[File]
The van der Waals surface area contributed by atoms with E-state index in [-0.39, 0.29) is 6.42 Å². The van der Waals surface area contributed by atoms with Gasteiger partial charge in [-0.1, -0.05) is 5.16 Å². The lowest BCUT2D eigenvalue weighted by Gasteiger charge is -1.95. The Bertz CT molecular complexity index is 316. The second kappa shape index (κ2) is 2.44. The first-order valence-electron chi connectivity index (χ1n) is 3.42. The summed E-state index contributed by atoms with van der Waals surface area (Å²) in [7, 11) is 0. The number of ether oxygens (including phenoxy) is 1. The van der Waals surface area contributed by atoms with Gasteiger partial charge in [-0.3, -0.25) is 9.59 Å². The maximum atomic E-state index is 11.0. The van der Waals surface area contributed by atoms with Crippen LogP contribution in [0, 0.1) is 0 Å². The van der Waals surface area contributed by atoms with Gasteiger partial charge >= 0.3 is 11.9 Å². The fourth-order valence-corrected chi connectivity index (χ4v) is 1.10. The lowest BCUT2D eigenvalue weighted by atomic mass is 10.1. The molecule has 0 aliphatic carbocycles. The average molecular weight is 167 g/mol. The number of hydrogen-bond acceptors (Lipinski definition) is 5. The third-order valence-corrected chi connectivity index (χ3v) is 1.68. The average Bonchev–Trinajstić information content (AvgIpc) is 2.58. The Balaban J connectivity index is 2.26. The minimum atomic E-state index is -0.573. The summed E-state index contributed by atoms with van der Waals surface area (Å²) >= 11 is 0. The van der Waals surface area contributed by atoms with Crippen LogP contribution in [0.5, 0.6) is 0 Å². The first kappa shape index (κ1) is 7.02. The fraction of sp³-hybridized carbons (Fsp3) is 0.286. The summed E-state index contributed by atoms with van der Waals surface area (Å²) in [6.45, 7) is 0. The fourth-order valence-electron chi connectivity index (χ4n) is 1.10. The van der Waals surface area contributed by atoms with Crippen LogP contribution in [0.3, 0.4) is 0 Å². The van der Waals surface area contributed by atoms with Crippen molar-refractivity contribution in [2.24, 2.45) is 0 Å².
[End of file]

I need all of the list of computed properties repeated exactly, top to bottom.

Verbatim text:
The van der Waals surface area contributed by atoms with E-state index in [-0.39, 0.29) is 6.42 Å². The van der Waals surface area contributed by atoms with Gasteiger partial charge in [-0.1, -0.05) is 5.16 Å². The lowest BCUT2D eigenvalue weighted by Gasteiger charge is -1.95. The Bertz CT molecular complexity index is 316. The second kappa shape index (κ2) is 2.44. The first-order valence-electron chi connectivity index (χ1n) is 3.42. The summed E-state index contributed by atoms with van der Waals surface area (Å²) in [7, 11) is 0. The number of ether oxygens (including phenoxy) is 1. The van der Waals surface area contributed by atoms with Gasteiger partial charge in [-0.3, -0.25) is 9.59 Å². The maximum atomic E-state index is 11.0. The van der Waals surface area contributed by atoms with Crippen LogP contribution in [0, 0.1) is 0 Å². The van der Waals surface area contributed by atoms with Gasteiger partial charge >= 0.3 is 11.9 Å². The fourth-order valence-corrected chi connectivity index (χ4v) is 1.10. The lowest BCUT2D eigenvalue weighted by atomic mass is 10.1. The molecule has 0 aliphatic carbocycles. The average molecular weight is 167 g/mol. The number of hydrogen-bond acceptors (Lipinski definition) is 5. The third-order valence-corrected chi connectivity index (χ3v) is 1.68. The average Bonchev–Trinajstić information content (AvgIpc) is 2.58. The Balaban J connectivity index is 2.26. The minimum atomic E-state index is -0.573. The summed E-state index contributed by atoms with van der Waals surface area (Å²) >= 11 is 0. The van der Waals surface area contributed by atoms with Crippen LogP contribution in [0.5, 0.6) is 0 Å². The first kappa shape index (κ1) is 7.02. The fraction of sp³-hybridized carbons (Fsp3) is 0.286. The summed E-state index contributed by atoms with van der Waals surface area (Å²) in [6.45, 7) is 0. The fourth-order valence-electron chi connectivity index (χ4n) is 1.10. The van der Waals surface area contributed by atoms with Crippen LogP contribution in [0.3, 0.4) is 0 Å². The van der Waals surface area contributed by atoms with Crippen molar-refractivity contribution in [2.24, 2.45) is 0 Å².